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Evaluating Sources: Primary and secondary sources

An overview of evaluating sources, including strengths of different source types.

Primary, Secondary, Tertiary

Primary Source: a document or physical object written or created during the time under study. They offer an inside view on an event.
   - Original Documents such as a diary, speech, interview, official record, autobiography, newspaper articles from the time period being studied
   - Creative Works such as poetry, novels, music, artwork.
   - Relics or Artifacts such as pottery, furniture, clothes, buildings.

Secondary Source: interprets or analyzes primary sources. These are one or more steps removed from the event. They may have pictures quotes or graphics of primary sources in them.
   - Publications such as textbooks, magazine articles, histories, criticisms, commentaries, encyclopedias.

Tertiary Source: compile and distill primary sources, secondary sources, or both.
    - almanacs, encyclopedias, Wikipedia, index, bibliographies.

(Adapted from http://www.princeton.edu/~refdesk/primary2.html)

 

Examples

PRIMARY SECONDARY
an interview with Theodore Roosevelt a book about Theodore Roosevelt
a short story a literary criticism
an autobiography (written by the person the book is about) a biography (written by someone else about a person)
a speech commentary on a Booker T. Washington speech

Regarding Source Criticism

  • Human sources may be relics (e.g. a fingerprint) or narratives (e.g. a statement or a letter). Relics are more credible sources than narratives.

  • The closer a source is to the event which it describes may give an accurate description of what really happened. This might be true of a scientific research study. However, it might not be true of an autobiography which is a person's accunt and interpretation of their own life.

  • A primary source is often more reliable than a secondary source, which in turn is more reliable than a tertiary source..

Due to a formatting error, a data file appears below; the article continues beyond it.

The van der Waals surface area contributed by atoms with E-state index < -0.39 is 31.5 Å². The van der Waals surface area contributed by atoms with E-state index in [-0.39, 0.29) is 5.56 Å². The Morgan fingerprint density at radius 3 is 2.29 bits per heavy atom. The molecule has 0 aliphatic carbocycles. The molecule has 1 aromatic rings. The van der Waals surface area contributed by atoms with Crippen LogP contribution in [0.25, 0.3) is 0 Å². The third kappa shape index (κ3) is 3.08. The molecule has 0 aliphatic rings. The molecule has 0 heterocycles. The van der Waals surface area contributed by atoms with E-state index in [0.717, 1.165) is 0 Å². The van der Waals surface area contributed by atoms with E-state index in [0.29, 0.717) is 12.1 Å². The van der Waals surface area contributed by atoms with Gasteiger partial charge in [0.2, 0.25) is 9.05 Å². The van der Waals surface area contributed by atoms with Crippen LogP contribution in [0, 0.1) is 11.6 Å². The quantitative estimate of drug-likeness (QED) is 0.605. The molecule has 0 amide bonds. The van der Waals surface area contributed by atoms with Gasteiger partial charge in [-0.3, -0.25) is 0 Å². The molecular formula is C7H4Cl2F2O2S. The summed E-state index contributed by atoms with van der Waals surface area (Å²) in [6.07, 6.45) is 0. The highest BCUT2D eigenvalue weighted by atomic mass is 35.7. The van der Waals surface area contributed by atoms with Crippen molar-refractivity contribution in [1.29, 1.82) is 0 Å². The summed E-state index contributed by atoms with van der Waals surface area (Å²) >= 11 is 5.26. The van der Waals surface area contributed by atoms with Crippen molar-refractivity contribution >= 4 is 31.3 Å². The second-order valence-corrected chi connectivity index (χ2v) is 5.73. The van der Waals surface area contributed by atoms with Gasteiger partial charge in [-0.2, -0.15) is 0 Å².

• If a number of independent sources contain the same message, the credibility of the message is strongly increased.

  • If it can be demonstrated that the witness (or source) has no direct interest in creating bias, the credibility of the message is increased.
  • Knowledge of source criticism cannot substitute subject knowledge: the more you know about the subject, the more precisely you can identify what you must still find out.depends on your topic.

  • Source reliability depends on your topic - it's situational. For example, a biased website might be inappropriate for one topic but completely appropriate for another.

(Adapted from from two textbooks on source criticism, Olden-Jørgensen (1998) and Thurén (1997) written by historians and Wikipedia.)

Searching for Primary Sources

Primary sources are sometimes collected and re-published as books. There are a number of these collections in the Library and you can use the catalog to search for them. Try a keyword search using words to describe your subject in combination with a term to describe the source.

Some terms that might work in combination with your subject are: correspondence; diary or diaries; interview or interviews; letters; speeches; personal narrative; memoirs; autobiography; laws; treaties; documents; maps; or papers.